Alternatively, you can explore working with local land spirits– which are also a form of Kami, even if they aren’t in the official records. If you’re unsure about whether you want to go all out with keeping an ofuda in your house, I recommend starting with these two things first. That way, you can ascertain if daily rites and having entities in your house is something you’re really prepared to deal with.
Secondly, there is the aspect of living the Shinto religion. According to Barrish-sensei, being Shinto consists of three things: living in harmony with Great Nature, showing gratitude for what you have, and being sincere in your actions. None of these things require an ofuda or a kamidana, but they do require a certain mindset and lifestyle. You may perform rituals daily, but if you are not trying to embody these aspects of Shinto, then you are likely missing the point. I highly recommend cultivating these traits within your life and yourself first in order to see how Shinto belief works for you.
Keeping an Ofuda: Aspects of the Daily Practice
If you decide that you are ready for a more formal Shinto practice, this is the section to read. For a standard Jinja-styled daily practice, you will need a kamidana or an ofuda stand with an active ofuda in place. You will also need a shinki set (offering dishes) and possibly an ozen (tray) to carry the shinki set on.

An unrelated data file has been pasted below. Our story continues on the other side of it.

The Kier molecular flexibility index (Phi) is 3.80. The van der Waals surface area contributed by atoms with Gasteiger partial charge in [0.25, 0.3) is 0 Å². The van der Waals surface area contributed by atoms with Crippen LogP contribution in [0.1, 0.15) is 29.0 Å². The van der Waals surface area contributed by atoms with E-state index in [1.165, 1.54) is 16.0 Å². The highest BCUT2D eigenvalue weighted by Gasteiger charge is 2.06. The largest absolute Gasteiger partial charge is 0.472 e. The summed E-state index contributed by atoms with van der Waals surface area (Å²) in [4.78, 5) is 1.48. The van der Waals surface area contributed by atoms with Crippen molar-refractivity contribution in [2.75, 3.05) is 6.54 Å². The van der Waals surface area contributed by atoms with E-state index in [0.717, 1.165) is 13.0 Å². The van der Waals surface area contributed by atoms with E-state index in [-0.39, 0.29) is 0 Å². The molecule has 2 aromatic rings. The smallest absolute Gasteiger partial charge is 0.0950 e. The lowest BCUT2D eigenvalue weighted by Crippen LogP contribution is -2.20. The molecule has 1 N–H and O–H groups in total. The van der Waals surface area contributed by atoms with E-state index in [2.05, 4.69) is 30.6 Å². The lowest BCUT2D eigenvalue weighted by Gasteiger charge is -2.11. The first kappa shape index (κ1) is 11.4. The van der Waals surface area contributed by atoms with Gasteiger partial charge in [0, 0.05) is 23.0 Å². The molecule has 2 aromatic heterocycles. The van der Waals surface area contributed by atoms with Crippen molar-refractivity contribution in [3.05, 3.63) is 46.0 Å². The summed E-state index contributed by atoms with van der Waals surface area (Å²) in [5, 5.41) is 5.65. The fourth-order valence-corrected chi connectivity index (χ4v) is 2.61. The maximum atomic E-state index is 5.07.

Kamidana are essentially houses for the ofuda. They are made of hinoki wood and are made to a certain ritual purity standard. Kamidana are ideally in a clean area that is up high. Kami tend to prefer to alight in high spaces, and they have a preference for cleanliness (a main focal point of Shinto), so keep these in mind when you place your kamidana in your home. You will want the kamidana to be in a quiet area.
For daily practice, you will leave offerings in the morning and remove them in the evening. There is a correct way to place them on the ozen or tray when you deliver them to the kamidana. Every aspect of the daily ritual has a proper form and method to it. Of course there is going to be a learning curve when first starting out, but these are the criteria we are aiming for 🙂
The first step is to clean your hands and mouth with water (or you can take a shower) and make sure that you are in clean clothing. You will prepare your offerings of sake (x2), water, salt, and rice. Each offering has its own designated dish within the shinki set. There are two ways to place the offerings on the ozen:
You will carry the ozen to the kamidana with both hands and approach your kamidana off of center line. Center line is a very important place in front of your kamidana, and you should always attempt to approach the kamidana from a slightly off-center direction when not interacting with the Kami directly. Set the ozen down on the kamidana shelf and slide it towards the kamidana. Your shinki set does have lids on certain containers, and you will remove them in a specific order as well (left sake, right sake, water lid is placed on the edge).